The current line-up consists of Kirk Brandon – guitar; Adrian Portas – guitar; Craig Adams – bass; Phil Martini – drums (looking like a refugee from Lords of the New Church); Steve Allen-Jones – keyboards.  This accomplished bunch of musos have played earned their stripes with plenty of other indie bands in their time and as such strolled through the set with professionalism, passion and enthusiasm.  Kirk and Adrian’s dual guitar show mixes single note sparseness with a sprawling soundscape to devastating effect.  Kirk kept the between song banter to a minimum but he did give us plenty of chances to go mental and sing-along on various catchy tribalesque tunes.

I rocked off back to the tube with the echoes of people singing ‘Come back, come back all is forgiven’ and ‘Liberate’.  All in all, a wonderful drink fuelled evening!  Bless you Kirk for still giving a toss!

The Support Acts

Folk Grinder

Great start to the night, two blokes (acoustic guitar and accordion) gave a great rendition of bawdy sailor days of the past.  A pair of salty seadogs evoking skull and crossbones symbolism – an enchanting mix of drunken revelry.  They dressed the part, the accordion player having more than a passing resemblance to Jean Paul Gaultier in looks and dress, whilst Koozie Johns (the main man) resembled the press-gang commander.

I’d never heard of them before but now having seen them they strike me as a mix of The Urban Voodoo Machine and Alestorm (symbolism/lyrics though not music).   I’m unsure of what they played but I managed to video a couple of songs which were pretty darn good – see the video links below:

Songs for a drunken ale house of yore with an interesting modern lyrical twist.  Yo-ho-ho and a bottle of rum.  I found them very entertaining and will defo check them out again.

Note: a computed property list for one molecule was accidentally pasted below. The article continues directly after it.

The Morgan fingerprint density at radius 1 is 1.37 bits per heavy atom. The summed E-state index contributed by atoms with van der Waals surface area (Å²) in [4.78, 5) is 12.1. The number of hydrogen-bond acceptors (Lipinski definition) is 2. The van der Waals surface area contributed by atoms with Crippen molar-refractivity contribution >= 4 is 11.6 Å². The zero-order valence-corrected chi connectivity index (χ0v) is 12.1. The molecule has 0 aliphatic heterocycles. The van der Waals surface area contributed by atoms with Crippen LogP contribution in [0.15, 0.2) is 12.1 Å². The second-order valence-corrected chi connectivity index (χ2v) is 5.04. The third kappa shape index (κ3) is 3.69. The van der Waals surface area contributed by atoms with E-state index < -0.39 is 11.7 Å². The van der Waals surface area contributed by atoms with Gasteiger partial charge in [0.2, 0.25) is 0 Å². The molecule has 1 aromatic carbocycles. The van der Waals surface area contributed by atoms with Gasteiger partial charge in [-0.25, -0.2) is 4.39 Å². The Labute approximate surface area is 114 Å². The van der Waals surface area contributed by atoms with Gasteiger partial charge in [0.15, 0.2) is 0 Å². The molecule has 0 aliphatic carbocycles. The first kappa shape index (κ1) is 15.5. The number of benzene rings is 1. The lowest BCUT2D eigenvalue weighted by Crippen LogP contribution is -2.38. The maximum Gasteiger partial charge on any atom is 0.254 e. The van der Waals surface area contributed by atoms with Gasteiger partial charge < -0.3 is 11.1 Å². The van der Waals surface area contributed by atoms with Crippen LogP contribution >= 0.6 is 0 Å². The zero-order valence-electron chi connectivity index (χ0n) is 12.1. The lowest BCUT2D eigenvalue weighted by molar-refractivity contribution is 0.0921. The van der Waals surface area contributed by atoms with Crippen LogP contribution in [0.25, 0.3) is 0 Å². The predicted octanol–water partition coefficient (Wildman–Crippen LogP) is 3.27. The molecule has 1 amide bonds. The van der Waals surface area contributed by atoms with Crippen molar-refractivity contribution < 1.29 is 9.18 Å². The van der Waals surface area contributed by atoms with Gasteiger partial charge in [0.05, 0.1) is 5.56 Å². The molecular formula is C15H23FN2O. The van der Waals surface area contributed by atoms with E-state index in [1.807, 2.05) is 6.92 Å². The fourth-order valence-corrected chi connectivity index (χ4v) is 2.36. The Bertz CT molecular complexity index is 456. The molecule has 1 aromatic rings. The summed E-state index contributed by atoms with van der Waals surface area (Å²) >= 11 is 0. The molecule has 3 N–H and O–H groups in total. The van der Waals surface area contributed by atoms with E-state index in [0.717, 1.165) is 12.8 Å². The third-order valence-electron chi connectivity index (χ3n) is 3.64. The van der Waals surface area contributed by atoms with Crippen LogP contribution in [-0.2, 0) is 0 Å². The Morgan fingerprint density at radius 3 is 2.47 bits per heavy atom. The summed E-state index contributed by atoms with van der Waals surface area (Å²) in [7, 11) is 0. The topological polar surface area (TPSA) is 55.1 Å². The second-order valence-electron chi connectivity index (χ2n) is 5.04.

Crazy Pink Revolvers

They are basically Stan Stammers (who he – ed) 80’s band, now recently reformed.  So why not renew your acquaintance with Kirk and do some support gigs.  Some of the songs appeared to be good but alas whoever was on the mixing desk did a dog’s diner with the sound.  Their look reminds me of a bunch of Michigan grease monkeys from those auto shows on cable tv.

Now it’s the first time I’ve ever seen a band with 2 bassists, with Stan on a wonderful 5 string.  Overkill?  I’m not sure it helped the overall sound or contributed anything else to the music.  I obviously don’t know any of the songs, but I’m sure they will get better with more shows under their belts.

Marko [14 May 2018]

The Waterboys London Palladium |[27 April 2018] Concert Review

The Waterboys have a pretty impressive back catalogue of tunes, so what would they choose to delight us with?  They have tried so many varied musical styles since their inception and believe me tonight they didn’t disappoint a pretty much full house at the London Palladium.  We are in the presence of two genius’s in the shape of Mike Scott and Steve Wickham, old sparing Celtic folkies playing good old time R’n’R.